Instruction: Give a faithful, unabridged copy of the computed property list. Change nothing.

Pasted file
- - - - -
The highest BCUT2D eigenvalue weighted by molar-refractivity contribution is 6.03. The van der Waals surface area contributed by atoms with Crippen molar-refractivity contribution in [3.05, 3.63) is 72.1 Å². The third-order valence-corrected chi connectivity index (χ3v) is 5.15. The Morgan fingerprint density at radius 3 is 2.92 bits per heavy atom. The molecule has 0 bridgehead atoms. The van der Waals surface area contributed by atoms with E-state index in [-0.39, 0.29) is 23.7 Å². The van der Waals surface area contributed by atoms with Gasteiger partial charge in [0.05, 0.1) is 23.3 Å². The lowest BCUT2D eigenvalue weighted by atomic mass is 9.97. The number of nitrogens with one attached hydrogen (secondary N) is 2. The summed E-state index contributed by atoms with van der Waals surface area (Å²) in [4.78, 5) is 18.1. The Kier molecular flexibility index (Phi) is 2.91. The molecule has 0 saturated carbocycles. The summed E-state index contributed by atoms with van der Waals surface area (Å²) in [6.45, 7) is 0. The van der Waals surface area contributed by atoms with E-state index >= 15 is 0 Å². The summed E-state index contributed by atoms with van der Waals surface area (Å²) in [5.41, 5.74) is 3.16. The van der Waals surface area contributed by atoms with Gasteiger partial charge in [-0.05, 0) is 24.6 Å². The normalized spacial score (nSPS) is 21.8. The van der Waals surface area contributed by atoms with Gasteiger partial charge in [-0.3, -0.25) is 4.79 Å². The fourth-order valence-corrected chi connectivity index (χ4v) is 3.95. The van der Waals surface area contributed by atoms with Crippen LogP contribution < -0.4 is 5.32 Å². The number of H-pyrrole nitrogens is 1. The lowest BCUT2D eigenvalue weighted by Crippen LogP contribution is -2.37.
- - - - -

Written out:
The highest BCUT2D eigenvalue weighted by molar-refractivity contribution is 6.03. The van der Waals surface area contributed by atoms with Crippen molar-refractivity contribution in [3.05, 3.63) is 72.1 Å². The third-order valence-corrected chi connectivity index (χ3v) is 5.15. The Morgan fingerprint density at radius 3 is 2.92 bits per heavy atom. The molecule has 0 bridgehead atoms. The van der Waals surface area contributed by atoms with E-state index in [-0.39, 0.29) is 23.7 Å². The van der Waals surface area contributed by atoms with Gasteiger partial charge in [0.05, 0.1) is 23.3 Å². The lowest BCUT2D eigenvalue weighted by atomic mass is 9.97. The number of nitrogens with one attached hydrogen (secondary N) is 2. The summed E-state index contributed by atoms with van der Waals surface area (Å²) in [4.78, 5) is 18.1. The Kier molecular flexibility index (Phi) is 2.91. The molecule has 0 saturated carbocycles. The summed E-state index contributed by atoms with van der Waals surface area (Å²) in [6.45, 7) is 0. The van der Waals surface area contributed by atoms with E-state index >= 15 is 0 Å². The summed E-state index contributed by atoms with van der Waals surface area (Å²) in [5.41, 5.74) is 3.16. The van der Waals surface area contributed by atoms with Gasteiger partial charge in [-0.05, 0) is 24.6 Å². The normalized spacial score (nSPS) is 21.8. The van der Waals surface area contributed by atoms with Gasteiger partial charge in [-0.3, -0.25) is 4.79 Å². The fourth-order valence-corrected chi connectivity index (χ4v) is 3.95. The van der Waals surface area contributed by atoms with Crippen LogP contribution < -0.4 is 5.32 Å². The number of H-pyrrole nitrogens is 1. The lowest BCUT2D eigenvalue weighted by Crippen LogP contribution is -2.37.